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Diageo to Acquire Turkey’s Leading Spirits Company For £1.3 Billion


Diageo has reached agreement to acquire Mey Icki, the leading spirits company in Turkey, for an enterprise value of £1.3b from investment firm TPG Capital and Actera. The transaction is expected to complete in the second half of calendar 2011, subject to regulatory clearances.

Paul Walsh, chief executive of Diageo.

Mey Icki is the leading spirits producer and distributor in Turkey. In the financial year ended 31st December 2010 the company had net sales of £300m and EBIT of £120m. It is the clear market leader in Raki, the biggest spirits category in Turkey, and has a leading position in vodka. In addition the company has an extensive nationwide sales and distribution network.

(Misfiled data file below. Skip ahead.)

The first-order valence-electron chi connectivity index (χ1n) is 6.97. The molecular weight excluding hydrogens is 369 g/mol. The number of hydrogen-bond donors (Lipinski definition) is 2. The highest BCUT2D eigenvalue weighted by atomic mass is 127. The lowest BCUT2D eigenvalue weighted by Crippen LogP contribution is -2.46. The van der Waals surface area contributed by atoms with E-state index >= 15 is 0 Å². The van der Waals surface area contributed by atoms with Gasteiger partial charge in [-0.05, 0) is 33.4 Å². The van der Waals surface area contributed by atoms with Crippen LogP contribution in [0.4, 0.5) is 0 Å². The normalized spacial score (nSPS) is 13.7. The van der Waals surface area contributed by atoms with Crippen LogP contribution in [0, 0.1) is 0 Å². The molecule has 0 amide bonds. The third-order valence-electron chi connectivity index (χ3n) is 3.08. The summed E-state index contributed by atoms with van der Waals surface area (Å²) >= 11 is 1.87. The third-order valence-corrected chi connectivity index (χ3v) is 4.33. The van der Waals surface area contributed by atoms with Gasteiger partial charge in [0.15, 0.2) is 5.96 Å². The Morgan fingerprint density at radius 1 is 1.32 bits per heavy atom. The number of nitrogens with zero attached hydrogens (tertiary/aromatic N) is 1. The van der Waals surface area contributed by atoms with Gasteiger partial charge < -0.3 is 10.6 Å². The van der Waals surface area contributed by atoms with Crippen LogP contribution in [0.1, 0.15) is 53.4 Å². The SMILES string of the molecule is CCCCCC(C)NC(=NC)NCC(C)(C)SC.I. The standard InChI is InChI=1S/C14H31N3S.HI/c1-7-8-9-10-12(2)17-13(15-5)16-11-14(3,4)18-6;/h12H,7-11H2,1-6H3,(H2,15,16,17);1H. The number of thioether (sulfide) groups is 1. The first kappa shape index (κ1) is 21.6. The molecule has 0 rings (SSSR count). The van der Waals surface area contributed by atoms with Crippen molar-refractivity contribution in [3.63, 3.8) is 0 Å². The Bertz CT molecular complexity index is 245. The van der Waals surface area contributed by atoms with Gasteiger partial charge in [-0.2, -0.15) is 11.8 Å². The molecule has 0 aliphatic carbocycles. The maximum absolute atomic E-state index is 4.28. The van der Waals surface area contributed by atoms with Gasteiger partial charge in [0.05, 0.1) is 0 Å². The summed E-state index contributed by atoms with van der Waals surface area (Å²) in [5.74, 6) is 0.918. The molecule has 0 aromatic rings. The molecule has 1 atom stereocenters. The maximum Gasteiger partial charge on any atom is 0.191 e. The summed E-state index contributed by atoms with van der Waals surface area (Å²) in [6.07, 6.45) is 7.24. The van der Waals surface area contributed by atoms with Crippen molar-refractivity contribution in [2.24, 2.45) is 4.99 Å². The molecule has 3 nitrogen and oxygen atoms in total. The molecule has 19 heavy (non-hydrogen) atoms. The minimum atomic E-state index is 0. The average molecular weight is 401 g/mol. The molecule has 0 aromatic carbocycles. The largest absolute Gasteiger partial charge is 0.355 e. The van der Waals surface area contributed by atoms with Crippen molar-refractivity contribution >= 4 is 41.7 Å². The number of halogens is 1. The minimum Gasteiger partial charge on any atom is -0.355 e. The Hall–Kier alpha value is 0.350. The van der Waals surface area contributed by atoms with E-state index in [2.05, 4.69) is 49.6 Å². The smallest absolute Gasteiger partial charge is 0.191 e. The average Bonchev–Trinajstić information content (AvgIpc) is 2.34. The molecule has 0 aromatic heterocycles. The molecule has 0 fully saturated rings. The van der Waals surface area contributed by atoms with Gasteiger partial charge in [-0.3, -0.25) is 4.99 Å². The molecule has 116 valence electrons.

Turkey is a substantial fast growing economy with a growing and increasingly affluent middle class and consumer spending is forecast to be twice the rate of GDP growth. The acquisition of the leading spirits company in this very attractive emerging market will allow Diageo to accelerate the growth of its complementary international spirits brands with increased access through Mey Icki’s strong distribution network and customer relationships in Turkey. Mey Icki will be consolidated as part of Diageo Europe and will continue to operate under the current management team.

“This investment represents the continuation of our strategy to increase Diageo’s presence in those emerging markets, such as China and Vietnam, which have a rapidly growing middle class,” says Paul Walsh, chief executive of Diageo.